At school they say I’m wired bad, or wired mad, or wired sad, or wired glad, depending on my mood and what teacher has ended up with me. But there is no doubt about it, I’m wired.

This year was no different. When I started out all the days there looked about the same. In the morning I’d be okay and follow along in class. But after lunch, when my meds had worn down, it was nothing but trouble for me.

One day, we were doing math drills in class and every time Mrs. Maxy asked a question, like “What’s nine times nine?” I’d raise my hand because I’m really quick at math. But each time she called on me, even though I knew the answer, I’d just blurt out, “Can I get back to you on that?” Then I’d nearly fall out of my chair from laughing. And she’d give me that white­ lipped look which meant, “Settle down.” But I didn’t and kept raising my hand each time she asked a question until finally no other kid would raise their hand because they knew what was coming between me and Mrs. Maxy.

“Okay, Joey,” she’d say, calling on me and staring hard at my face as if her eyes were long fingers that could grip me by the chin. I’d stare right back and hesitate a second as if I was planning to answer the question and then I’d holler out really loud, “Can I get back to you on that?” Finally, after a bunch of times of me doing that in a row, she jerked her thumb to­ ward the door. “Out in the hall,” she said. And the class cracked up.

So I went and stood in the hall for about a second until I remembered the mini-Superball in my pocket and started to bounce it off the lockers and ceiling and after Mrs. Deebs in the next class stuck her head out her door and yelled, “Hey, cut the racket,” like she was yelling at a stray cat, I remembered something I wanted to try. I had seen the Tasmanian Devil on TV whirling around like a top so I unbuckled my belt and pulled on the end really hard, as if I was trying to start a lawn mower. But that didn’t get me spinning very fast. So I took out my high-top shoelaces and tied them together and then to the belt and wrapped it all around my waist. Then I grabbed one end and yanked on it and sort of got myself spinning. I kept doing it until I got better and better and before long I was bouncing off the lockers because I was dizzy too. Then I gave myself one more really good pull on the belt and because I was already dizzy I got going really fast and began to snort and grunt like the Tasmanian Devil until Mrs. Maxy came out and clamped her hands down on my shoulders. She stopped me so fast I spun right out of my shoes and they went shooting up the hall.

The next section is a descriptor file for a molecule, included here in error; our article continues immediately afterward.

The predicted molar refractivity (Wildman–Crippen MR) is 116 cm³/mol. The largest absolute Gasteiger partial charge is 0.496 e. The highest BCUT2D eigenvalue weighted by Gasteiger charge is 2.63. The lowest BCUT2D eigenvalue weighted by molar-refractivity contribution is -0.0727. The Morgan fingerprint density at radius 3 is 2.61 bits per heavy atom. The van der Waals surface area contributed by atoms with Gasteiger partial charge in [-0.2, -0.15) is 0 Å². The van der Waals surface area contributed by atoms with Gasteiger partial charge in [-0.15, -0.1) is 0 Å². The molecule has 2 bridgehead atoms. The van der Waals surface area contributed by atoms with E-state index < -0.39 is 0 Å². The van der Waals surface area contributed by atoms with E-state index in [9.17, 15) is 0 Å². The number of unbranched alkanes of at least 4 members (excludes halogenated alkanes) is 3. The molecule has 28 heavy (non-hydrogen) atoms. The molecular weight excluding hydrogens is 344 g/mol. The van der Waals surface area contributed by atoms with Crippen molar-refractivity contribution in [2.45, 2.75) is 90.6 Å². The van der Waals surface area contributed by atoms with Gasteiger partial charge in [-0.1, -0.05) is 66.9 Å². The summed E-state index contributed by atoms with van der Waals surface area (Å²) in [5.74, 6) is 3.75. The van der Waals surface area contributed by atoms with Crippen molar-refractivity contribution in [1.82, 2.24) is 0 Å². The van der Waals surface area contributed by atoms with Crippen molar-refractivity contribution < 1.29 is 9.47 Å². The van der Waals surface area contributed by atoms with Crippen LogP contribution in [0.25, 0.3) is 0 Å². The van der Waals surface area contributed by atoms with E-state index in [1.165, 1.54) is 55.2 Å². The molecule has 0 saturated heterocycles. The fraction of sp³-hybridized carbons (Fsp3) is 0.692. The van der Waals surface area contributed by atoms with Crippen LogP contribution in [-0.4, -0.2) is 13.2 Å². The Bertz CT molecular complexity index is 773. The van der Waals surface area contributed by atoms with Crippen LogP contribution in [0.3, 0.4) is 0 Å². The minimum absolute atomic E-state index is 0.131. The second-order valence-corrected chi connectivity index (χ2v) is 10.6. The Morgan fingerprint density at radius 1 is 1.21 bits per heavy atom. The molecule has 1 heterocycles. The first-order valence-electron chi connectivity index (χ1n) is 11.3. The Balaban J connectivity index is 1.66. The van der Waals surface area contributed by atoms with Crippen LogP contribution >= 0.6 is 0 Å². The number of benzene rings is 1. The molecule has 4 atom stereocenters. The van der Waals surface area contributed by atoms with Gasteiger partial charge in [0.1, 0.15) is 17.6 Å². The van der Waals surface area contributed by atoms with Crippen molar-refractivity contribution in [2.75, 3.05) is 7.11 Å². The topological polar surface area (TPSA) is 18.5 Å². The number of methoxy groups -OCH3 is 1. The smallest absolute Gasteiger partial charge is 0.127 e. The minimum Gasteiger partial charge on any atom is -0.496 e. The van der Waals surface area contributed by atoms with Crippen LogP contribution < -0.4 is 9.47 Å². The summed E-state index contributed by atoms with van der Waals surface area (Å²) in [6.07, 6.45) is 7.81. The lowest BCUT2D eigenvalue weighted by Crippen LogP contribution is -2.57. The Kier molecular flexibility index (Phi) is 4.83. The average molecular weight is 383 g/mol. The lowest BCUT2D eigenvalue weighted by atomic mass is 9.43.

“You glue your feet to the floor for five whole min­ utes or you can just spin yourself down to the princi­ pal’s office,” she said. “Now, what is your choice going to be?”

“Can I get back to you on that?” I asked.

Her face turned all red. “Five minutes,” she said. “Settle down for five, and you can rejoin the class.”

I nodded, and when she was gone I wrapped the belt and laces around my middle and gave it a good tug and began to spin and spin and slam into the lockers and I got going so good the gum I had under my tongue flew out and my Superball slipped out of my hand and went bouncing down the hall and I kept going and going like when you roll down a steep hill and before long I was bumping on the glass walls around the principal’s office like a dizzy fish in a tank. Then the principal came out and pinned me against the wall and we had a little talk about my be­havior goals and I spent the rest of the day on her of­fice floor sorting out all the used crayons that the kindergartners kept in big plastic tubs until I had separate piles of blue and green and red and yellow and you know the rest.

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